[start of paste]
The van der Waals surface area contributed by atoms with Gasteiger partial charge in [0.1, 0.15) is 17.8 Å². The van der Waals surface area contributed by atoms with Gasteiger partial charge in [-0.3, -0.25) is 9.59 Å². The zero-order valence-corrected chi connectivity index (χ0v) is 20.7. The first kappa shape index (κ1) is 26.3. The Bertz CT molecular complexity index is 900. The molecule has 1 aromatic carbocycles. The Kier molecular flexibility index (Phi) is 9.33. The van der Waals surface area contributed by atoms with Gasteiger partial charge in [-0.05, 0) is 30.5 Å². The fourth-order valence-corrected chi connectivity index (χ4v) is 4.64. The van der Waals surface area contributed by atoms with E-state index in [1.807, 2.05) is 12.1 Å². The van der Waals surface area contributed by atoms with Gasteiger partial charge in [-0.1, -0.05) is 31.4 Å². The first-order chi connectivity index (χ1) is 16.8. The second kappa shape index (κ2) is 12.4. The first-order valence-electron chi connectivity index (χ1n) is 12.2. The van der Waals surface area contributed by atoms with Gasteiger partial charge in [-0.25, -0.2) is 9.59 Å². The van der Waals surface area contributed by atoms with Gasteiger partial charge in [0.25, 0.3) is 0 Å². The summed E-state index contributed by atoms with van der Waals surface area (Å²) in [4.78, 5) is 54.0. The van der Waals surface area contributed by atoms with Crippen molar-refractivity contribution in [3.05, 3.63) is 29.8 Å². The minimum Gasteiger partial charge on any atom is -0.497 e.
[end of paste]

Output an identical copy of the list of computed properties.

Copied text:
The van der Waals surface area contributed by atoms with Gasteiger partial charge in [0.1, 0.15) is 17.8 Å². The van der Waals surface area contributed by atoms with Gasteiger partial charge in [-0.3, -0.25) is 9.59 Å². The zero-order valence-corrected chi connectivity index (χ0v) is 20.7. The first kappa shape index (κ1) is 26.3. The Bertz CT molecular complexity index is 900. The molecule has 1 aromatic carbocycles. The Kier molecular flexibility index (Phi) is 9.33. The van der Waals surface area contributed by atoms with Gasteiger partial charge in [-0.05, 0) is 30.5 Å². The fourth-order valence-corrected chi connectivity index (χ4v) is 4.64. The van der Waals surface area contributed by atoms with E-state index in [1.807, 2.05) is 12.1 Å². The van der Waals surface area contributed by atoms with Gasteiger partial charge in [-0.1, -0.05) is 31.4 Å². The first-order chi connectivity index (χ1) is 16.8. The second kappa shape index (κ2) is 12.4. The first-order valence-electron chi connectivity index (χ1n) is 12.2. The van der Waals surface area contributed by atoms with Gasteiger partial charge in [-0.25, -0.2) is 9.59 Å². The van der Waals surface area contributed by atoms with Gasteiger partial charge in [0.25, 0.3) is 0 Å². The summed E-state index contributed by atoms with van der Waals surface area (Å²) in [4.78, 5) is 54.0. The van der Waals surface area contributed by atoms with Crippen molar-refractivity contribution in [3.05, 3.63) is 29.8 Å². The minimum Gasteiger partial charge on any atom is -0.497 e.